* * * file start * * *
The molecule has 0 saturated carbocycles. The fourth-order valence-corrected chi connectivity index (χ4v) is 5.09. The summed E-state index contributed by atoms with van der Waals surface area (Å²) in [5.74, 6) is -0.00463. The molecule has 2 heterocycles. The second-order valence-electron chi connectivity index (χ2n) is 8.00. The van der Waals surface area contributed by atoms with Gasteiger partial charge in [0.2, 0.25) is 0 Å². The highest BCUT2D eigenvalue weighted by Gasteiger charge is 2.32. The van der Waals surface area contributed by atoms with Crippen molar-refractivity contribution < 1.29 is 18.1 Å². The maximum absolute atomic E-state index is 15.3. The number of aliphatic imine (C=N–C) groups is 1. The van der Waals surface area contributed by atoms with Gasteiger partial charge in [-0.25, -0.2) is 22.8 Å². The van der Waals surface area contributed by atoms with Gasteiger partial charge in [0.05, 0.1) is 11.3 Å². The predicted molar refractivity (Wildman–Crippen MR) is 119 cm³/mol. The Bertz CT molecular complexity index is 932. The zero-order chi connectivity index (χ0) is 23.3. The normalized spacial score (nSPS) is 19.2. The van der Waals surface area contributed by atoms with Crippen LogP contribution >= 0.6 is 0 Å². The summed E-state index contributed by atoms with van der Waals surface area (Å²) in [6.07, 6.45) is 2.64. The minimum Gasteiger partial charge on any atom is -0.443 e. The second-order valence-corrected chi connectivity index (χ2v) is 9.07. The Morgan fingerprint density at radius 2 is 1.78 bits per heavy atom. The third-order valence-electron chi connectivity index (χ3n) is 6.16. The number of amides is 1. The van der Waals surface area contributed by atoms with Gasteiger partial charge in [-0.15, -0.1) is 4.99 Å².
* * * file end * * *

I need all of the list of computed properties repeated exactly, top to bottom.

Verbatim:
The molecule has 0 saturated carbocycles. The fourth-order valence-corrected chi connectivity index (χ4v) is 5.09. The summed E-state index contributed by atoms with van der Waals surface area (Å²) in [5.74, 6) is -0.00463. The molecule has 2 heterocycles. The second-order valence-electron chi connectivity index (χ2n) is 8.00. The van der Waals surface area contributed by atoms with Gasteiger partial charge in [0.2, 0.25) is 0 Å². The highest BCUT2D eigenvalue weighted by Gasteiger charge is 2.32. The van der Waals surface area contributed by atoms with Crippen molar-refractivity contribution < 1.29 is 18.1 Å². The maximum absolute atomic E-state index is 15.3. The number of aliphatic imine (C=N–C) groups is 1. The van der Waals surface area contributed by atoms with Gasteiger partial charge in [-0.25, -0.2) is 22.8 Å². The van der Waals surface area contributed by atoms with Gasteiger partial charge in [0.05, 0.1) is 11.3 Å². The predicted molar refractivity (Wildman–Crippen MR) is 119 cm³/mol. The Bertz CT molecular complexity index is 932. The zero-order chi connectivity index (χ0) is 23.3. The normalized spacial score (nSPS) is 19.2. The van der Waals surface area contributed by atoms with Crippen LogP contribution >= 0.6 is 0 Å². The summed E-state index contributed by atoms with van der Waals surface area (Å²) in [6.07, 6.45) is 2.64. The minimum Gasteiger partial charge on any atom is -0.443 e. The second-order valence-corrected chi connectivity index (χ2v) is 9.07. The Morgan fingerprint density at radius 2 is 1.78 bits per heavy atom. The third-order valence-electron chi connectivity index (χ3n) is 6.16. The number of amides is 1. The van der Waals surface area contributed by atoms with Gasteiger partial charge in [-0.15, -0.1) is 4.99 Å².